Plaintiffs brought this malpractice action against an obstetrician and a pediatrician as a result of the birth of a handicapped baby.
Plaintiffs at the trial sought to call as their witness an examining doctor initially consulted by one of the defendants. Defendants objected to his appearance on behalf of plaintiffs, as a breach of loyalty and allegiance.
The primary issue is whether a plaintiff can call as a trial witness an examining doctor who submitted a report on behalf of a defendant.
The court supplements its oral ruling made during the trial that plaintiffs may do so.
The jury found both doctors were not negligent.
On October 16, 1982, Malesha Cogdell was born after a caesarean section was performed by Dr. Thomas Brown, an obstetrician and gynecologist, who called Dr. David Snead, a pediatrician to be present at the delivery. Malesha sustained permanent injuries, allegedly at or shortly after her birth, which have caused her to be physically and mentally handicapped. She has a cerebral palsy of the severest spastic quadriparetic type with microcephaly and mental retardation.
In March 1986, the attorney for defendant, Dr. Brown submitted the report of his examining doctor, Dr. Lawrence Taft to plaintiffs' attorney, who was aware of Dr. Taft because he had used him seven or eight times. Since plaintiffs' attorney had confidence in Dr. Taft and was pleased with the report, he notified both defendants' attorneys in April 1986 that he intended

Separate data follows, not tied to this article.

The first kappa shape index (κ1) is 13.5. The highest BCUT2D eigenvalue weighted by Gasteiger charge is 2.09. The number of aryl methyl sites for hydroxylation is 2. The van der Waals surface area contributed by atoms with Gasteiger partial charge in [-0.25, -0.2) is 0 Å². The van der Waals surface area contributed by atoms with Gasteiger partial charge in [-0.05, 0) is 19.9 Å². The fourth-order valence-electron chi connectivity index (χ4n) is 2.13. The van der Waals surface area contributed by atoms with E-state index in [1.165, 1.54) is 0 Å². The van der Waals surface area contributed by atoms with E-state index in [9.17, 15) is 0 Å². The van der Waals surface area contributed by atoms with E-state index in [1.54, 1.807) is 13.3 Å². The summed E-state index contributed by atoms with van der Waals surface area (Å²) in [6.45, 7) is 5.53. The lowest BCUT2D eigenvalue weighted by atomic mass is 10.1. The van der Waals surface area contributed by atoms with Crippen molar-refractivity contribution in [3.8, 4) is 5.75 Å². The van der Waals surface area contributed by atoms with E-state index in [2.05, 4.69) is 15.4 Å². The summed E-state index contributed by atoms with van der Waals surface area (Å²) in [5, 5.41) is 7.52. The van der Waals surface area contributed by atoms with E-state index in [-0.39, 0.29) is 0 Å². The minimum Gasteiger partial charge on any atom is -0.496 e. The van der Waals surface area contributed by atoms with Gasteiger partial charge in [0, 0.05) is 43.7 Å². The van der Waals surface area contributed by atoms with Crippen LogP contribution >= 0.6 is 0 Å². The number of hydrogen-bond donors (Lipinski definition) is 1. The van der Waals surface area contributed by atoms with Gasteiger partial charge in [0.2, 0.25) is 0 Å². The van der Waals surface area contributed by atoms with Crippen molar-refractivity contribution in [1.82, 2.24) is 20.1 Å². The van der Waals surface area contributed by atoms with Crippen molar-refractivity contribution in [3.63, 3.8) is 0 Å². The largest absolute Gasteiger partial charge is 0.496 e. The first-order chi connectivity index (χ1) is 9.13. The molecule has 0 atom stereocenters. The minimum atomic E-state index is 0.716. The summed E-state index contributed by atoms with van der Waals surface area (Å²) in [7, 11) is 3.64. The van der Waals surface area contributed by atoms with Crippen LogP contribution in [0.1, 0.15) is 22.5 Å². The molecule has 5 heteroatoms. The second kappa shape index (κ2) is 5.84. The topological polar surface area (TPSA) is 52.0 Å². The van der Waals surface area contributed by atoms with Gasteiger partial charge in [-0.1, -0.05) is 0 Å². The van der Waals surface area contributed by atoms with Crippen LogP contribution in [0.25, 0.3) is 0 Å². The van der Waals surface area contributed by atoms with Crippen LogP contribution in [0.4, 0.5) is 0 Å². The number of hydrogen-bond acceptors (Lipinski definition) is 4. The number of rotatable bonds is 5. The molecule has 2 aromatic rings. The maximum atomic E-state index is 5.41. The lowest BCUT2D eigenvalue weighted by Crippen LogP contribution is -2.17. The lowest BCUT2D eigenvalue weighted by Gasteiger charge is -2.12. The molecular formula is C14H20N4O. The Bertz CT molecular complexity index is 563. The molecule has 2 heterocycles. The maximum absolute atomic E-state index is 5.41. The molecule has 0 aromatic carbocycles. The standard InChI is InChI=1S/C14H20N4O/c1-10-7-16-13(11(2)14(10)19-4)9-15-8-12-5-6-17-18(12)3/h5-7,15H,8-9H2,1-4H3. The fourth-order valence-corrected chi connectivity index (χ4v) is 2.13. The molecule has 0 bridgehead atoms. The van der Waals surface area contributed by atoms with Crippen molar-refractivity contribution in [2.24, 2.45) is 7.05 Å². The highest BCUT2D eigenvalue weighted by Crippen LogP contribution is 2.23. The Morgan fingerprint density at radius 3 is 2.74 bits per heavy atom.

to use Dr. Taft as his witness and would rely on the report already submitted to him.
Just before jury selection the attorney who was recently assigned to represent Dr. Brown made a motion in limine to prevent Dr. Taft from testifying on behalf of plaintiffs on the ground that, since the expert was originally consulted by a defendant, he had an obligation of allegiance to said defendant and it would deter defendants from having examinations made of plaintiffs. The attorney for plaintiffs could have used any number of witnesses with Dr. Taft's qualifications, i.e., a neuro- developmental pediatrician, but it was too late during the trial to obtain another expert.
Since defendants knew for more than one year that plaintiffs were going to call Dr. Taft as their expert witness, there was no intent by plaintiffs' attorney to mislead defendants nor could they be surprised. There was also no prejudice other than what takes place when any expert testifies. Therefore, the court permitted Dr. Taft to testify for plaintiffs or they would have been deprived of a fair trial. This accords with the overriding objective of giving a defaulting party his day in court, with due regard, however, to protecting the opposing party from the effects of surprise or other prejudicial factors. Westphal v. Guarino, 163 N.J. Super. 139, 145-146 (App.Div.1978), aff'd o.b. 78 N.J. 308 (1978).
R. 4:21-6(d) regarding medical malpractice litigation specifically permits a doctor member of the panel to be called at a subsequent trial of the action as a witness by any of the parties. Koch v. ...